A little more than three months after he last graced this same stage – then accompanied by his Black Star Riders bandmate Damon Johnson – Ricky Warwick returned to one of his favourite haunts for this special New Year show. In fact, Warwick had forsaken the somewhat sunnier climes of his adopted Los Angeles and spent the so-called Christmas season back in his homeland – bookending the family visit with a pair of intimate solo gigs: a sold-out fundraiser in his native east Belfast for a community trust run by his beloved Glentoran FC, and this, the first in a series of shows to mark the tenth anniversary of the “best little rock club on the island of Ireland”.
The past 12 months had been an extremely busy period for Warwick, with the release of not just one but three Pledge-funded solo albums (the first two of which – ‘When Patsy Cline Was Crazy & Guy Mitchell Sang The Blues’ and ‘Hearts On Trees’ – are being reissued with extra tracks and other bonus features via Nuclear Blast on 26 February), as well as the second Black Star Riders opus and associated non-stop touring schedules. It was a fertility which would be reflected in this evening’s 30-plus song two hour-plus show, which truly spanned the length and breadth of his febrile career.
First up, though, was another artist for whom 2015 had also been a productive and successful year. His full-time band, Pay*Ola, may have been on another of their temporary hiatuses for much of the year, but that did not stop singer Philip McCarroll from keeping himself occupied, not least with the recording and release of his own debut solo offering, this time in the form of the ‘Sunday Night Fever’ EP. While a seasoned performer, it’s obviously a big step for any artist to step out of the security of the band environment and into the oftimes brutal solo spotlight: but, it is a move that McCarroll (who is also one of Northern Ireland’s top promoters) has made with aplomb. A regular visitor to the Diamond himself, he enjoys an easy rapport with the friendly and receptive crowd as he runs through tracks from both the aforesaid EP and the Pay*Ola back catalogue, with set highlights being the optimistic ‘Keep Following The Sun’, the lovelorn ‘Cathedral’, the nostalgic homage of ‘Cassette’ and the upbeat, almost funky ‘Going To Warsaw’ (which is actually about a trip to New York!).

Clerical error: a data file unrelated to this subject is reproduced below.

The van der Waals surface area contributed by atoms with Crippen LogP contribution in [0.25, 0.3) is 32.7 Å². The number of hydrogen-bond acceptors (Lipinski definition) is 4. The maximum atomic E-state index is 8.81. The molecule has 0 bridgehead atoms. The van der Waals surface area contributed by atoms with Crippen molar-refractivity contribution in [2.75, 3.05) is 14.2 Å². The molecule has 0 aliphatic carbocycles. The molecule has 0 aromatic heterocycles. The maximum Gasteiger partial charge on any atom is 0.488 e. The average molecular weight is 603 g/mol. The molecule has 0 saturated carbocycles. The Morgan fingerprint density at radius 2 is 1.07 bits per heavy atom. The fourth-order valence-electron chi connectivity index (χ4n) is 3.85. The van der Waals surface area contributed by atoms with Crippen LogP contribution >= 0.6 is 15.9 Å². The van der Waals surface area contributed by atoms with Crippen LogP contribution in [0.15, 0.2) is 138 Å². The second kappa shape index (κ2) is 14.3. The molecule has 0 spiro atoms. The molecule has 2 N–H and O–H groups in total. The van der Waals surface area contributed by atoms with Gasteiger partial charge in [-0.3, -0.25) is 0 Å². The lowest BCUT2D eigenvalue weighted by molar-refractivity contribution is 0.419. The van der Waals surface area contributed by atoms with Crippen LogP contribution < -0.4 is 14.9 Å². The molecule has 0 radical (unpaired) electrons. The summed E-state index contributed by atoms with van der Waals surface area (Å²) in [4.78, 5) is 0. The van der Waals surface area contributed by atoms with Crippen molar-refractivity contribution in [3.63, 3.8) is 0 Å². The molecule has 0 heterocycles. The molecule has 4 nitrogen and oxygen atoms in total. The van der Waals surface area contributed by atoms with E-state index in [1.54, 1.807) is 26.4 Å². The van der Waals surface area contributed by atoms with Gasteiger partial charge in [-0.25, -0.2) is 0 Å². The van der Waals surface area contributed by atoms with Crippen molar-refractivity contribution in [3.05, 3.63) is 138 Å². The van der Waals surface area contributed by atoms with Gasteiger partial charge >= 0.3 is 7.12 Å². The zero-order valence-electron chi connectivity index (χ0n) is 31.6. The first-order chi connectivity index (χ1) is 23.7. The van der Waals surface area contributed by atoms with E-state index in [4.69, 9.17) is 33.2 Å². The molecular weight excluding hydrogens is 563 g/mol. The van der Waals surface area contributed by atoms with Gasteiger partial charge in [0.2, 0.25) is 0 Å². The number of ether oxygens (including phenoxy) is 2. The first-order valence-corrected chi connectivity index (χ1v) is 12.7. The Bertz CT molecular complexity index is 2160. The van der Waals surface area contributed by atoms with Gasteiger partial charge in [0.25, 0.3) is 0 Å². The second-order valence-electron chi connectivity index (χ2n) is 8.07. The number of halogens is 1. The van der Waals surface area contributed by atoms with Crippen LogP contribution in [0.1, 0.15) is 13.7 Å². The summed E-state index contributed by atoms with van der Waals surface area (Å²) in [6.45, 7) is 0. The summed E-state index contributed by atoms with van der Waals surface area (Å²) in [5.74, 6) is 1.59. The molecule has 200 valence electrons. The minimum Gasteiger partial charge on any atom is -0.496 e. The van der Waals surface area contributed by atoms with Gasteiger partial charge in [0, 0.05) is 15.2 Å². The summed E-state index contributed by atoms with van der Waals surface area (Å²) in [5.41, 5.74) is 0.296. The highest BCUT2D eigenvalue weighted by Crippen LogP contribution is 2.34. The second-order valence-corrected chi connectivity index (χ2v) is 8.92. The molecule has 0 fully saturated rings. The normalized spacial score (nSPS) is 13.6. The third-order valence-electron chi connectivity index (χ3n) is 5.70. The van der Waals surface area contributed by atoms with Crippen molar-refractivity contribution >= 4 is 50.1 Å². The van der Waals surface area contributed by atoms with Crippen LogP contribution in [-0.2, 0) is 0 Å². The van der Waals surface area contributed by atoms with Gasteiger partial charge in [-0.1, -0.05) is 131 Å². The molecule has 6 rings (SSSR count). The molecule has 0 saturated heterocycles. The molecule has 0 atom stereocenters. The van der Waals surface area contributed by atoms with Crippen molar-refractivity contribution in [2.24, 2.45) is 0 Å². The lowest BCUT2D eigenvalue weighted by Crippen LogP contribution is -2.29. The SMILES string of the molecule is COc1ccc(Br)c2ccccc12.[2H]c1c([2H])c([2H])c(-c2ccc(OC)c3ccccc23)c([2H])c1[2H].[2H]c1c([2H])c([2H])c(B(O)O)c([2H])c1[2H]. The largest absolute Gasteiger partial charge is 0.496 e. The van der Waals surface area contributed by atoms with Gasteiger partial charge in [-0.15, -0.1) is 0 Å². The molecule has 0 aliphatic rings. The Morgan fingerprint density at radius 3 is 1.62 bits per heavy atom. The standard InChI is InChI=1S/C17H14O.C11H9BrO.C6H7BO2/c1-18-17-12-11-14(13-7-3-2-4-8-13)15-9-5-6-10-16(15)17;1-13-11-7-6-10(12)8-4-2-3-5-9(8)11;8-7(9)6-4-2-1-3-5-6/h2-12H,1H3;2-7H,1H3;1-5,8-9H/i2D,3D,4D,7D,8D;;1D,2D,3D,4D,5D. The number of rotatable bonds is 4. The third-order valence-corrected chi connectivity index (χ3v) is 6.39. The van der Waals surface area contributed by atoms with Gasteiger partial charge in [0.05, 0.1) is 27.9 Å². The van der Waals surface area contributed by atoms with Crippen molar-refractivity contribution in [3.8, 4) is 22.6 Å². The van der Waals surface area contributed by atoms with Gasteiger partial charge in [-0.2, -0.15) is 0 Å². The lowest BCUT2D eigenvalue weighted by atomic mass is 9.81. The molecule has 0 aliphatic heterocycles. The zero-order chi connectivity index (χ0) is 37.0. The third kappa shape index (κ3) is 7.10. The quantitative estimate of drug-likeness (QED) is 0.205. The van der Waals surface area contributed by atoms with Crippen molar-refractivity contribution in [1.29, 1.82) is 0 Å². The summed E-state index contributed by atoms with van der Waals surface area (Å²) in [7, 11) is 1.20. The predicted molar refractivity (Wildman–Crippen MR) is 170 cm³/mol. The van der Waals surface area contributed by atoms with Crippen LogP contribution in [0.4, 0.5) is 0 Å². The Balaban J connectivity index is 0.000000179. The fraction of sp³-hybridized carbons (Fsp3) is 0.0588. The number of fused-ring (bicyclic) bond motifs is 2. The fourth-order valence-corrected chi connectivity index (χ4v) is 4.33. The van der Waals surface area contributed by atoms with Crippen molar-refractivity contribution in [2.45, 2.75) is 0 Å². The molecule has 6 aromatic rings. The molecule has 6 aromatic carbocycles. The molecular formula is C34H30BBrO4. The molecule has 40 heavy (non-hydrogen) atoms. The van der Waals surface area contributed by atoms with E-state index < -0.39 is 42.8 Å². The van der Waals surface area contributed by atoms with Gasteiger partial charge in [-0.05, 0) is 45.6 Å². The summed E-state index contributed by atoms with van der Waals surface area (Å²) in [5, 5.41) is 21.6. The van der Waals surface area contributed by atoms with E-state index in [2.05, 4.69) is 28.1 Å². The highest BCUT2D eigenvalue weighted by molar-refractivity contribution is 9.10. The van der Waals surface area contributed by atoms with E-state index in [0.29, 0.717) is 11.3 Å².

“Aye, it’s for Lemmy!” jokes Warwick as he saunters on stage and immediately sets about adjusting the height of the microphone, which is set somewhere around the middle of his forehead! It’s a crack which sets the tone for the evening – one of respectful remembrance mixed with humour… and a copious amount of great music, translated into Ricky’s trademark solo style. He’s quickly into his stride, the acerbic opening declaration of ‘Throwin Dirt’ segueing easily into a fast and furious, passionate and venomous stripped back rendition of ‘Ace Of Spades’.
Delving briefly into his own solo catalogue, Warwick early on acknowledges another passing: “it’s hard to believe it’s been 30 years” he remarks as he references the imminent anniversary of the death of Phil Lynott (which occurred just this past Monday) with “my favourite Thin Lizzy song”: ‘Borderline’. His present career is also heavily featured, as he prefaces the first Black Star Riders song of the evening, ‘Hey Judas’ with a sideways conversation with his wife Tina, watching from the wings with their daughter Pepper: “I’m surprised it took her three songs to decide her daddy’s shite!” he interjects, in his usual modest and self-deprecating manner.
The deeply personal, and important, meaning of his recent sojourn in his homeland is brought home when he introduces ‘Belfast Confetti’ by telling the friends assembled here with him about renewing his wedding vows at the landmark Scrabo Tower over the Christmas period: this is further exemplified by the regulars shouting the words back at him until they themselves are hoarse in their exhortations. There are some rarely played treats – such as the beautiful ‘Mysterioso’ from 2003’s ‘Tattoos & Alibis’ – amongst the stories behind the songs on his duotych of solo offerings, such as when he evokes “the smell of old men, whiskey and smoke” in his intro to ‘Tank McCullough Saturdays’.